Every day, we contribute to shaping our community


Masak's recent post on use.perl.org, called "How can we scale kindness?", boils down my frustration with anti-helpful behaviors like geek pissing contests, telling newbies "RTFM" and calling people "fuckhead".

Every day, we contribute to shaping our community.

By extension, I think it's fair to say that allowing anti-helpfulness to stand unanswered is part of shaping our community. I might even expand it to say:

Every day, through action and inaction, we contribute to shaping our community.

I understand that every community will have jerks, and the Perl community is no different. However, it's possible to balance the bad signal with good. Answering hostile behavior doesn't have to be, and in fact shouldn't be, a flame war. Instead, bypass the damage of the hostile participants and address the topics as they should be.

If a newbie in IRC asks a "dumb" question, and is beaten down by the regulars in the channel, go ahead and answer the question for him. It's a far better response than ragging on the beaters.

How do you handle the negative in the Perl community?


Personally, I usually just walk away.

Sometimes I find myself getting worked up and saying things I don't mean, but I apologize when I do (and I don't think you'll ever find me being as rude as some).

Sometimes, though, it's tough to know when one is being rude. I can think of more than well-known programmer who is astonishingly rude in their online communications, but appear to be completely unaware of this because online communication lacks the nuances of body language and intonation. That's why I use emoticons so much :) They're a poor substitute, but the given that writing today is so terse and less formal compared to writing of yesteryear (I still remember writing letters by hand), we need different tools to get our point across.

At the end of the day, though, my time is valuable to me. I've don't work on projects where I'm mistreated. It's that simple. I also try not to work with people who mistreat other people. At least one programmer I'm familiar with was not offered a contract because I pointed out his online interactions (and no, I'll never mention the name). Even if they're nice people "in real life", I don't trust the judgment of people who can't contain their temper online.

Somehow, many programmers think it's OK to be mean, direct profanity at others (in anger or disgust) or to belittle other people. When I rule the world, I'll make sure they can only get jobs as waiters :)

I think on freenode#perl, people tend to just route around the grumpy parties and work on the question. On perlmonks, I try to decrement pure RTFM. Mean posts get tons of decrements. My one little decrement doesn't have a huge effect overall, but it lets me take out my frustration (if any).

Clearly the way to change human nature is to blog about how you don't like it. Although, if I were to do that, I'd probably complain about the prison camps in North Korea...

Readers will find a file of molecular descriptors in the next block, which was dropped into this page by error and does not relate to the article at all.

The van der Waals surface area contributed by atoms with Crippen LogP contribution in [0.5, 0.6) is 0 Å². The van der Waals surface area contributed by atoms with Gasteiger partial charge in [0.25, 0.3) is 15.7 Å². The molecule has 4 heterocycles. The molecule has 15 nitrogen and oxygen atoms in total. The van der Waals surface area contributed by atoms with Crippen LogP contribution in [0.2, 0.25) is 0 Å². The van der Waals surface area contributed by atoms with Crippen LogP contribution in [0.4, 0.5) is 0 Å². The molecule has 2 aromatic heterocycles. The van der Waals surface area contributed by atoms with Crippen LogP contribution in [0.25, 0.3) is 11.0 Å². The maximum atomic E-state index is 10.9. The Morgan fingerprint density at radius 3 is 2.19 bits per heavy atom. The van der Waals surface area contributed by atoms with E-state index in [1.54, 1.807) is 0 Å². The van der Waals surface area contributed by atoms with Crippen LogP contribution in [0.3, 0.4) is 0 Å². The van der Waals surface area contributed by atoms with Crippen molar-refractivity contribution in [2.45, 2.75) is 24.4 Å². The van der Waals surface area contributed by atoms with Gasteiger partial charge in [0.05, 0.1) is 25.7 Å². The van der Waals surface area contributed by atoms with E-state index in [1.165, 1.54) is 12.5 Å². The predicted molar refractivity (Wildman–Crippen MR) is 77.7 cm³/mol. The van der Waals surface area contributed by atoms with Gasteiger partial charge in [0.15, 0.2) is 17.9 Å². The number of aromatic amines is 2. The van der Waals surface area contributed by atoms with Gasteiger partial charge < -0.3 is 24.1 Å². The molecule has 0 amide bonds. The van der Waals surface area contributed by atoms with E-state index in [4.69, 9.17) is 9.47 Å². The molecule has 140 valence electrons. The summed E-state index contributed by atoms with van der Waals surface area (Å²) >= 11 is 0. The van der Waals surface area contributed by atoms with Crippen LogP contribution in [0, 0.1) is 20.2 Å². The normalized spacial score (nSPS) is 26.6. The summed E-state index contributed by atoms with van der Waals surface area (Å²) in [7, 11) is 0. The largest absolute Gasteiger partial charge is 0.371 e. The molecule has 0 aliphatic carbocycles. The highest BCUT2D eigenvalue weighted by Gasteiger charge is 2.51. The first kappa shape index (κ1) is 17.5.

But I digress.

The key is to realize that people on the Internet are going to disagree with you and personally attack you, just because they think they are clearly correct, and you are clearly wrong. This upsets a lot of people, because they are used to dealing with people that don't do this. Fortunately, there is an easy solution -- ignore things that you don't like. If someone insults you, just ignore them. If someone tells you not to release a module, fuck their stupid opinion, do it anyway. These people that are making fun of you have no control over you life or anything else, so you don't need to take their opinions seriously. (Sometimes people have a point, and you should realize this... but realize that you can do whatever you want, for whatever reason you want.)

I know this sounds anti-social, but the "anti-social" line was already crossed when someone called you a fuckhead. (Something I've learned from Michael Moore documentaries is that being anti-social is a great way to get things done.)

Anyway, programming is supposed to be fun. Don't let other people take that away from you. If you don't like something someone said to you or about you, ignore them and do something fun!

My point was not about attacks at you, but at others, about people who make things miserable for the community as a whole. It's not about who said what to me, but how people teach each other as a group.

I'm not willing to pretend that being anti-social is Just The Way Things Are, because they don't need to be.

"Ignore things you don't like" may make sense for you. When dozens or hundreds of people are upset by someone, ignoring doesn't scale.

"Anti-social is a great way to get things done" is the short-term view. When you're talking about building communities that need to continue growing, that's a terrible approach.

When someone is a jerk, whether intentionally or accidentally, it's a problem to be dealt with, not ignored as just the price of playing the game on the Internet.

I don't see a solution, though. Some people are mean. Some people program Perl. Sometimes those two traits overlap. What can you do about it? There is no "club" to kick the person out of, and wanting someone to be nicer doesn't make it happen.

Everyone should be nice... but obviously that is not going to happen. So, while ignoring them doesn't scale, it's the only way. They are not going to go away, and they are not going to change.

The community's leader influences the community's tone as a whole. A lot of the good of Perl's culture probably because Larry is such a nice guy. Pugs with Audrey, Parrot with Allison, Rakudo with Pm, Melbourne.pm with Paul and Jacinta, and Israel.pm with Gabor have been great to be involved with (even casually) and a lot of credit should go to these founder/leaders for their kind, welcoming approach.

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